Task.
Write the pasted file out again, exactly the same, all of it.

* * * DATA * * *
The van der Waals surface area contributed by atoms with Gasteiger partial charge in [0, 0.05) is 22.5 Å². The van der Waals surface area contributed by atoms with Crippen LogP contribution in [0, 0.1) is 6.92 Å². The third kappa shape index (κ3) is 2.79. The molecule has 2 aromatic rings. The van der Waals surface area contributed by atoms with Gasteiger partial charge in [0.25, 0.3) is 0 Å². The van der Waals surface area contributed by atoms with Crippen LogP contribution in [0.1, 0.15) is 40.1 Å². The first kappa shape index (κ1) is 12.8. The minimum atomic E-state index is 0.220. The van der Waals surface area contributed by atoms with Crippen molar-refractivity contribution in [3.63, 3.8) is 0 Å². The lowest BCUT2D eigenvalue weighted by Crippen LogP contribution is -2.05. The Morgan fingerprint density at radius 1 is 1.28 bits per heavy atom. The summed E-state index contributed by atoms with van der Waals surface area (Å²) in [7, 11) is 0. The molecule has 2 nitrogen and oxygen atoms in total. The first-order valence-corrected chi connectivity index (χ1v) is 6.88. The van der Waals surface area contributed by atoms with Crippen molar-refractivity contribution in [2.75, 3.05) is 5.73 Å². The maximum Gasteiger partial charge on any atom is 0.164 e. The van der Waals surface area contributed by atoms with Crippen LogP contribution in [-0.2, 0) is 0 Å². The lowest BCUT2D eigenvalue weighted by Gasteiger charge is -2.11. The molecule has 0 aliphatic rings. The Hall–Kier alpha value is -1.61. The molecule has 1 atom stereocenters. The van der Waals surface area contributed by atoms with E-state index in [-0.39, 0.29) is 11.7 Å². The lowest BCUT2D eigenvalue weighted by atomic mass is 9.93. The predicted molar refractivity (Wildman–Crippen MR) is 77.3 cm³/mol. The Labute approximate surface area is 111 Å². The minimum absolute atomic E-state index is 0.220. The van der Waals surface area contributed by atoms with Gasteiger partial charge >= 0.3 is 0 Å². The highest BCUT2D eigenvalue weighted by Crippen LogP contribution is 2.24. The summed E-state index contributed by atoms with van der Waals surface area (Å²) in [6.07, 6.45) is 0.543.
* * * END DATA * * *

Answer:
The van der Waals surface area contributed by atoms with Gasteiger partial charge in [0, 0.05) is 22.5 Å². The van der Waals surface area contributed by atoms with Crippen LogP contribution in [0, 0.1) is 6.92 Å². The third kappa shape index (κ3) is 2.79. The molecule has 2 aromatic rings. The van der Waals surface area contributed by atoms with Gasteiger partial charge in [0.25, 0.3) is 0 Å². The van der Waals surface area contributed by atoms with Crippen LogP contribution in [0.1, 0.15) is 40.1 Å². The first kappa shape index (κ1) is 12.8. The minimum atomic E-state index is 0.220. The van der Waals surface area contributed by atoms with Crippen molar-refractivity contribution in [3.63, 3.8) is 0 Å². The lowest BCUT2D eigenvalue weighted by Crippen LogP contribution is -2.05. The Morgan fingerprint density at radius 1 is 1.28 bits per heavy atom. The summed E-state index contributed by atoms with van der Waals surface area (Å²) in [7, 11) is 0. The molecule has 2 nitrogen and oxygen atoms in total. The first-order valence-corrected chi connectivity index (χ1v) is 6.88. The van der Waals surface area contributed by atoms with Crippen molar-refractivity contribution in [2.75, 3.05) is 5.73 Å². The maximum Gasteiger partial charge on any atom is 0.164 e. The van der Waals surface area contributed by atoms with Crippen LogP contribution in [-0.2, 0) is 0 Å². The lowest BCUT2D eigenvalue weighted by Gasteiger charge is -2.11. The molecule has 0 aliphatic rings. The Hall–Kier alpha value is -1.61. The molecule has 1 atom stereocenters. The van der Waals surface area contributed by atoms with E-state index in [-0.39, 0.29) is 11.7 Å². The lowest BCUT2D eigenvalue weighted by atomic mass is 9.93. The predicted molar refractivity (Wildman–Crippen MR) is 77.3 cm³/mol. The Labute approximate surface area is 111 Å². The minimum absolute atomic E-state index is 0.220. The van der Waals surface area contributed by atoms with Gasteiger partial charge >= 0.3 is 0 Å². The highest BCUT2D eigenvalue weighted by Crippen LogP contribution is 2.24. The summed E-state index contributed by atoms with van der Waals surface area (Å²) in [6.07, 6.45) is 0.543.